Poetry gets made, lips mumble, & the talk about poetry floats around the perimeter.
Literary thought-about-it blends with philosophy, politics, sociology... people proclaim their preferences, allegiances, enthusiasms...
but is there a particular social purpose, role, telos for poetry as poetry? Can this be looked at, without the effort being immediately branded as aesthetical detachment, diffidence, quietism, art-for-art, etc.?
Are you only interested in art as a vehicle for working out your ambitions & frustrations (personal or political)? Or your ideals, even?
The natural pull of what is beautiful tends to send these things (frustrations, ambitions, ideals, ideas) through a sort of shift-changer, a distortion-pedal...
What is beautiful, in relation to what is right? old debate....
A poem has a form (beginning to end). & the form contains a variable degree of moral weight or impact.
But getting back to the question of a unique social role for poetry as poetry... it seems pretty obvious that there is no single or homogenized purpose here. There are different & shifting degrees of social or cultural engagement. The same can be said for the other arts. They are put to differing applications, based on various motives & aims.
What I would emphasize (as often before) is that poetry is a unique verbal mode - one which combines art (aesthetic values), performance (embodiment), & personal presence. As such it is akin to drama. But more intensively than drama, poetry displays (in dramatic form) a fusion of consciousness-personality-language. With drama - as with prose discourse generally - there is an aspect of alienation or distancing, when the text or the composition intrudes between the one who speaks and the one who listens. A poem is a form of soliloquy, of recitation, and a poetic text is the transcription of same.
So what are the consequences of this special verbal form for the form's social role?
If we look at this phenomenon through a kind of amateur or informal philosophical lens, we might see some implications - some implied arguments, which this special form of verbal address makes, about the nature of reality & experience. I guess Heidegger & many another not-so-amateur philosopher (back to Plato) have had much to say about all this.
What strikes me is how the special filter or form through which poetry sends language offers a sort of challenge/critique to prose discourse. Language is embedded firmly in the circle of human presence and consciousness. Even its famous "impersonality" is the effect of an artistic (& personal) ascesis, for the sake of an achieved form which itself will be imprinted with creative consciousness.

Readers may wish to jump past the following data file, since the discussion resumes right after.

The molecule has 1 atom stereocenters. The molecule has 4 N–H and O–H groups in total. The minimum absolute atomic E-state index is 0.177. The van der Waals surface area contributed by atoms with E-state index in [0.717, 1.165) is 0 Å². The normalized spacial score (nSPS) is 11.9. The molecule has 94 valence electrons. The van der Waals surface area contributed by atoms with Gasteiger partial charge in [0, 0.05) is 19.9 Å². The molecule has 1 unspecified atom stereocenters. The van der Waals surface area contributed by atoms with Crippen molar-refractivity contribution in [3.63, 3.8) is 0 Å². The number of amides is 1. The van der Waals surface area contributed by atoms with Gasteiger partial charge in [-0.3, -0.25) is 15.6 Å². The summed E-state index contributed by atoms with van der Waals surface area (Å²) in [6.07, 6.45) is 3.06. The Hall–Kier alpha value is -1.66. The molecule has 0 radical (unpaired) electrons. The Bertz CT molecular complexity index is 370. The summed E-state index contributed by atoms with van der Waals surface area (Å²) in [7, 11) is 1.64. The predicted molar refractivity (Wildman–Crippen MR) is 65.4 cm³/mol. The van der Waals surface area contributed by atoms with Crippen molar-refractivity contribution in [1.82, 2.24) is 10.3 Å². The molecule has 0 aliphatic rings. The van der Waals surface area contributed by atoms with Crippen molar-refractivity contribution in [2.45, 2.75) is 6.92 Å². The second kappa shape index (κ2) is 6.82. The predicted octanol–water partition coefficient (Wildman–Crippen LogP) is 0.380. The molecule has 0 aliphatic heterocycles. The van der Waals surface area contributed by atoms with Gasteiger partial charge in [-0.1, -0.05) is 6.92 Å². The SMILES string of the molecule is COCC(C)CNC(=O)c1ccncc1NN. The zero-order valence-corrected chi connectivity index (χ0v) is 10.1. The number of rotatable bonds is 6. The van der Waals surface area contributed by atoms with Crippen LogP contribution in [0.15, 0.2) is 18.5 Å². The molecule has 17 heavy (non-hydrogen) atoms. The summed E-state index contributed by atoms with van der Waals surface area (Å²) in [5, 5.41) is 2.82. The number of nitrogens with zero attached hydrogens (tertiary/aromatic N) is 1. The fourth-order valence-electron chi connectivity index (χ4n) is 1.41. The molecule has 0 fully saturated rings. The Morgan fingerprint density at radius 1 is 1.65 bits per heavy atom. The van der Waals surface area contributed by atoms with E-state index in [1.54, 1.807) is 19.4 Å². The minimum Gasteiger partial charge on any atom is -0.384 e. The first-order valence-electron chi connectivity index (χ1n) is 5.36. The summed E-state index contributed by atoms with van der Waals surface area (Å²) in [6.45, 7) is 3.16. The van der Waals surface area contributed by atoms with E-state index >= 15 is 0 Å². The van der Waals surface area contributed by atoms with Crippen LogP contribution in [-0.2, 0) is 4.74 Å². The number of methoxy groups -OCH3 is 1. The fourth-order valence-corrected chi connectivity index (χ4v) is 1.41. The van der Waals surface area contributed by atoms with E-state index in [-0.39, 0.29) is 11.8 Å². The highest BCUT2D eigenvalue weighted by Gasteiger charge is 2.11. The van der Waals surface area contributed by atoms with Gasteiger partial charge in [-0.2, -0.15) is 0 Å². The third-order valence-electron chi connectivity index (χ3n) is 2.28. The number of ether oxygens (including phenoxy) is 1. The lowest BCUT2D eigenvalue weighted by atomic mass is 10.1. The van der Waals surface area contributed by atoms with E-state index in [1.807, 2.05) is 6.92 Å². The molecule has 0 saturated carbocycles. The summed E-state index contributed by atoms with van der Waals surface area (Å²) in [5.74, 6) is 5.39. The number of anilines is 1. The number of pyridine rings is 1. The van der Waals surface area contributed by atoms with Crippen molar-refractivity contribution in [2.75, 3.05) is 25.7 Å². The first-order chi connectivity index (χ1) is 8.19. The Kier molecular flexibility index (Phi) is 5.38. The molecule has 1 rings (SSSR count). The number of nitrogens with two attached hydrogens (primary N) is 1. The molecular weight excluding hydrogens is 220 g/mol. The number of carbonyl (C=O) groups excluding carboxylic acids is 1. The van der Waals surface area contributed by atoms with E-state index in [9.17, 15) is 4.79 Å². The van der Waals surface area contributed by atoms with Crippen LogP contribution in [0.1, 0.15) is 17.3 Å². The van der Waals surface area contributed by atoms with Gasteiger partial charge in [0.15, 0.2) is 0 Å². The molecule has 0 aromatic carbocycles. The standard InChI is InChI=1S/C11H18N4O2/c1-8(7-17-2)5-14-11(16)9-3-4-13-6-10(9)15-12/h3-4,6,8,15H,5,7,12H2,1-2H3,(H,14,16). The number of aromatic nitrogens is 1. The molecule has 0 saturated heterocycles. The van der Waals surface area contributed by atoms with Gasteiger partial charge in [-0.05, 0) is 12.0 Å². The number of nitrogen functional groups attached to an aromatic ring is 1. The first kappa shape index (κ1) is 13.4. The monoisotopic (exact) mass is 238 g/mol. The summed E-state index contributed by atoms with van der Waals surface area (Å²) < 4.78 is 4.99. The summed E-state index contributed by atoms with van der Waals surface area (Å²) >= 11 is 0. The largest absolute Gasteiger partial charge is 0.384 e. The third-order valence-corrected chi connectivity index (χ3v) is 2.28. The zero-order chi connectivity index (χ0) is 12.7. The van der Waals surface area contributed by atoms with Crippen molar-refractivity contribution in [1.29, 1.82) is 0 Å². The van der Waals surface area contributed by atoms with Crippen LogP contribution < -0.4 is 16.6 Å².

This was an element of the stand taken by the Romantic poets, in response to Enlightenment rationalism and the rise of science. If knowledge is related to Becoming (the mind seeking to know, the hand seeking to control), then perhaps art is related to Being (the intuition of wholeness or completion, despite present imperfections - Keats's "negative capability", essentially). And I suppose the conjunction of Romanticism and medievalism is no accident, since the medieval outlook was based on a confidence in an ultimate (sacred) equilibrium, between knowledge & experience, Becoming & Being (a worldview whose static - or perhaps I should say a-historical, mythical - aspect, the new sciences came forward to challenge).
Victorian, modern & postmodern (western) science & philosophy have, for the most part anyway, served to corrode the ground beneath the Romantic vision (which was difficult & shaky terrain to begin with). Yet the actual pragmatics of poetic making can't simply be identified with a philosophical attitude or cultural zeitgeist (Romantic, Modern, Postmodern...). Poetry's fusion of art, consciousness, personhood & performance has in it something older, something archaic and uncanny. It is, in itself (like all art, going back to the cave painters) an argument for, a statement of, Being. The philosophers & theorists who deny the reality of Being, must also (& do) deny the order, the equilibrium, of art; and poetry is the art of language.
In a sense Keats' notion of "negative capability" has never carried more intellectual weight than it does right now, in this era - since now the ontological status of everything except that "unknowing" equilibrium, which he ascribed to poets, is called into question. Hence poetry has had many 20th-cent. false friends among the philosophers, from Heidegger to Derrida; notions of poetry's unique status in a cosmos of irreality always end up condescending to it in the end (since language, too, is irreal).
So poetry, then, continues to present language in its ancient musical-dramatic mode, by way of its own play-realm of art, beauty, equilibrium, wholeness. As such it offers a challenge not only to postmodern philosophy, but to philosophy in general - to prose discourse of every kind. The intense presence, the actuality, of the poetic performance belies depersonalized abstractions of every persuasion. Plato recognized the challenge, & acted accordingly (exiling poets from his ideal state).
And if poets want to explore the peculiarities, the special characteristics, of the social role of their vocation, I would think they would do well to ponder these peculiar, pragmatic characteristics of the mode itself - how, through art, Being is represented - and defined, delimited - by way of living (& expressively-performing) persons. Here is where poetry is itself : not politics, not philosophy, not any other kind of talk.